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Rob Spiegel
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Re: Working with what you have
Rob Spiegel   10/24/2012 5:00:31 AM
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Sounds like the cost of a repair would pay for itself, TJ. As for sounds in plants, I've heard some complaints from baby boomer plant managers who say that the young engineers coming into the workforce rely too much on computer technology and they're not learning to tell the health of the plant by sound and vibration.

TJ McDermott
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Re: Working with what you have
TJ McDermott   10/24/2012 12:47:45 AM
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The solution can be as easy as some pipe sealant paste or tape, or repairing/replacing a cracked hose.  A single 1-mm air leak can cost $200 / year (based on calculations found on the net).  One leak may not sound like much, but even a small plant will have multiple leaks. Just 5 is a $1000 per year, and that is if they're as small as 1 mm.

 

Rob Spiegel
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Re: Working with what you have
Rob Spiegel   10/24/2012 12:37:24 AM
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Seems like this is a problem that could be fixed without getting fancy, TJ. But again, I may be mistaken. Is the solution more expensive than the inefficiencies of the problem?

TJ McDermott
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Re: Working with what you have
TJ McDermott   10/23/2012 12:36:37 AM
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Walk through a plant off-shift, or third shift, and listen to the not-silence.  Big factories, small mom-and-pop operations, it doesn't matter.

 

Rob Spiegel
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Re: Working with what you have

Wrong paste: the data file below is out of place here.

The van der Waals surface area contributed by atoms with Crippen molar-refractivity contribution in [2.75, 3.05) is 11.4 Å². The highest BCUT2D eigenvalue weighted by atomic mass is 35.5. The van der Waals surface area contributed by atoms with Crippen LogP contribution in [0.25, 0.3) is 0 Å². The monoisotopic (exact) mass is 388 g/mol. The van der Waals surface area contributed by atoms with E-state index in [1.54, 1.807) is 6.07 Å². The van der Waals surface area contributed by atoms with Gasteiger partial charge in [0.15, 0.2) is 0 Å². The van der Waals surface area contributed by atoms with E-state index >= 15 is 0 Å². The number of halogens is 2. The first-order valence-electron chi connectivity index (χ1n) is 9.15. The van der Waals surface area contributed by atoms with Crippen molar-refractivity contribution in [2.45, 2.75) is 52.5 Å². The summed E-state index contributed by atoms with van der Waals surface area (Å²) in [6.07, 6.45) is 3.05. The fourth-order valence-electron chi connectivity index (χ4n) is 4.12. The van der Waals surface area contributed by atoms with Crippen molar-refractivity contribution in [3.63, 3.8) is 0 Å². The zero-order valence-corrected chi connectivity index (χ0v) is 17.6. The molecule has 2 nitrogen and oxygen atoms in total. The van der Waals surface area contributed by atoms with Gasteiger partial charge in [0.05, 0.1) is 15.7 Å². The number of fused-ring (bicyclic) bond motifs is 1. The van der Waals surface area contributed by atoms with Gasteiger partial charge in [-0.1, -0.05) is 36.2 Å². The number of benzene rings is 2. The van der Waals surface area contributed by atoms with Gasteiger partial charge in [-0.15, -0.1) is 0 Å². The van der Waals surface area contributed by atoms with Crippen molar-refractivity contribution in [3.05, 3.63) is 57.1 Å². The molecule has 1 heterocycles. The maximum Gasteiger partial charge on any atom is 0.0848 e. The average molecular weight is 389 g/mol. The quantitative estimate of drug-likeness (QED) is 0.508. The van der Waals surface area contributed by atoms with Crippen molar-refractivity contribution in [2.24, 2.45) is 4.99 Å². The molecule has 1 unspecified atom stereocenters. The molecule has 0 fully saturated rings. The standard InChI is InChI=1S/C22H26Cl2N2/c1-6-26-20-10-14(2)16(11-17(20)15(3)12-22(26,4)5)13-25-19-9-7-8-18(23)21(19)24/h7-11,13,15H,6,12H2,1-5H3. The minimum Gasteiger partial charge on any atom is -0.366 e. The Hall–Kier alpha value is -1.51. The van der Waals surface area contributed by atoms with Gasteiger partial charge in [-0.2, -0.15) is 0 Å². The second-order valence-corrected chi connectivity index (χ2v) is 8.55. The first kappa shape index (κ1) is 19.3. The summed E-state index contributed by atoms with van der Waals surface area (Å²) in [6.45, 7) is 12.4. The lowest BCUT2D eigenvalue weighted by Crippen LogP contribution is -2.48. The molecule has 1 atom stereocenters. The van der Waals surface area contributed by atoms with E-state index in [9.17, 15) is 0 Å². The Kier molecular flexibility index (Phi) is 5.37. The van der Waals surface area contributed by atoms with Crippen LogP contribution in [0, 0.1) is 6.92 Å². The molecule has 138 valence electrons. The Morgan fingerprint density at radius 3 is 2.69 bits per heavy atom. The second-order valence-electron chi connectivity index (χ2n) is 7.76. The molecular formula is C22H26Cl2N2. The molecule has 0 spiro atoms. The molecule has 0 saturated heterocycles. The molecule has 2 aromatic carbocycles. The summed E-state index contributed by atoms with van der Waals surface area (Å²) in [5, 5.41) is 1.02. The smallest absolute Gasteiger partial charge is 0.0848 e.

Rob Spiegel   10/22/2012 8:36:38 PM
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TJ, I wasn under the impression this area of plant inefficiency -- leaks -- was showing some real improvement. Perhaps I'm mistaken.

Charles Murray
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Re: Working with what you have
Charles Murray   10/18/2012 5:29:33 PM
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Pneumatic component suppliers are painfully aware of the leak issue, TJ. But while they've improved on the problem, they still haven't eliminated it, even after many years of trying.

TJ McDermott
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Working with what you have
TJ McDermott   10/18/2012 10:19:43 AM
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With regard to pneumatic systems, the single largest cost in any plant is - LEAKS.  Walk through any plant, paying attention to your ears.  You will hear, EVERYWHERE, the hiss of leaking compressed air.  That sound is money being literally thrown away.

If one wants to save energy, reduce consumption, then the leaks must be found and fixed.  Only after the plant floor stops hissing would optimizing the pneumatic system for efficiency make sense.

It's analogous to proper tire pressure and fuel economy.  Keeping tires properly inflated is probably the simplest way to improve fuel economy, but is the most ignored.



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